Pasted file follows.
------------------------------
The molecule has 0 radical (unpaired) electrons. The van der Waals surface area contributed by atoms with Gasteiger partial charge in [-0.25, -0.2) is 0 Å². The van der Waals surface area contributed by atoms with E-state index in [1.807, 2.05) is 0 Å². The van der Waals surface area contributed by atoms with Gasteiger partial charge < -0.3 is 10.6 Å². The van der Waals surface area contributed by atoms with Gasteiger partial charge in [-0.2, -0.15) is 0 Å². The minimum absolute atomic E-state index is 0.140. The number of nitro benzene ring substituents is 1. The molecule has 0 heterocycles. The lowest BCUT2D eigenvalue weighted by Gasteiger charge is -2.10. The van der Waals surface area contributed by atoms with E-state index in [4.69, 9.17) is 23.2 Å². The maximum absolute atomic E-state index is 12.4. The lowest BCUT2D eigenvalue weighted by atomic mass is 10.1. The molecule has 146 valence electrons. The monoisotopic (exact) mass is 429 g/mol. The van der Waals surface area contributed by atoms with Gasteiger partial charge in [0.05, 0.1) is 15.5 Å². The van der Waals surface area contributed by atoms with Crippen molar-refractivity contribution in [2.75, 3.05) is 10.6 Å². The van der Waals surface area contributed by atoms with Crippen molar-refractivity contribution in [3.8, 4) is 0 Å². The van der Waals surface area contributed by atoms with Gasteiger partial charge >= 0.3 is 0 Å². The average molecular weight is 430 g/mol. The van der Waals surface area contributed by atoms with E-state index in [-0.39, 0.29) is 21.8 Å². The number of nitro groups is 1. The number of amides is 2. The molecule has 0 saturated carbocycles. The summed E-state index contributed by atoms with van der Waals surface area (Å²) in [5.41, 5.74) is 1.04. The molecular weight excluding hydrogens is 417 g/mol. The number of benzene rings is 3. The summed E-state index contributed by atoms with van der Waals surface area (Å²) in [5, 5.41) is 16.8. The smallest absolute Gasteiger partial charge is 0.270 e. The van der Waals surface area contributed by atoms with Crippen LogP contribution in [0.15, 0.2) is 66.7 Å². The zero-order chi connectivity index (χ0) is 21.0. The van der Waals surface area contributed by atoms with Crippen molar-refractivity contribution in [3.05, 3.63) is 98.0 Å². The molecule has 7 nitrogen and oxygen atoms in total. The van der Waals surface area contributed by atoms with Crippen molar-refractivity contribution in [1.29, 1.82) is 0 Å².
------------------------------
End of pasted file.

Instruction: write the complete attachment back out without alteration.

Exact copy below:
The molecule has 0 radical (unpaired) electrons. The van der Waals surface area contributed by atoms with Gasteiger partial charge in [-0.25, -0.2) is 0 Å². The van der Waals surface area contributed by atoms with E-state index in [1.807, 2.05) is 0 Å². The van der Waals surface area contributed by atoms with Gasteiger partial charge < -0.3 is 10.6 Å². The van der Waals surface area contributed by atoms with Gasteiger partial charge in [-0.2, -0.15) is 0 Å². The minimum absolute atomic E-state index is 0.140. The number of nitro benzene ring substituents is 1. The molecule has 0 heterocycles. The lowest BCUT2D eigenvalue weighted by Gasteiger charge is -2.10. The van der Waals surface area contributed by atoms with E-state index in [4.69, 9.17) is 23.2 Å². The maximum absolute atomic E-state index is 12.4. The lowest BCUT2D eigenvalue weighted by atomic mass is 10.1. The molecule has 146 valence electrons. The monoisotopic (exact) mass is 429 g/mol. The van der Waals surface area contributed by atoms with Gasteiger partial charge in [0.05, 0.1) is 15.5 Å². The van der Waals surface area contributed by atoms with Crippen molar-refractivity contribution in [2.75, 3.05) is 10.6 Å². The van der Waals surface area contributed by atoms with Crippen molar-refractivity contribution in [3.8, 4) is 0 Å². The van der Waals surface area contributed by atoms with Gasteiger partial charge >= 0.3 is 0 Å². The average molecular weight is 430 g/mol. The van der Waals surface area contributed by atoms with E-state index in [-0.39, 0.29) is 21.8 Å². The number of nitro groups is 1. The number of amides is 2. The molecule has 0 saturated carbocycles. The summed E-state index contributed by atoms with van der Waals surface area (Å²) in [5.41, 5.74) is 1.04. The molecular weight excluding hydrogens is 417 g/mol. The number of benzene rings is 3. The summed E-state index contributed by atoms with van der Waals surface area (Å²) in [5, 5.41) is 16.8. The smallest absolute Gasteiger partial charge is 0.270 e. The van der Waals surface area contributed by atoms with Crippen LogP contribution in [0.15, 0.2) is 66.7 Å². The zero-order chi connectivity index (χ0) is 21.0. The van der Waals surface area contributed by atoms with Crippen molar-refractivity contribution in [3.05, 3.63) is 98.0 Å². The molecule has 7 nitrogen and oxygen atoms in total. The van der Waals surface area contributed by atoms with Crippen molar-refractivity contribution in [1.29, 1.82) is 0 Å².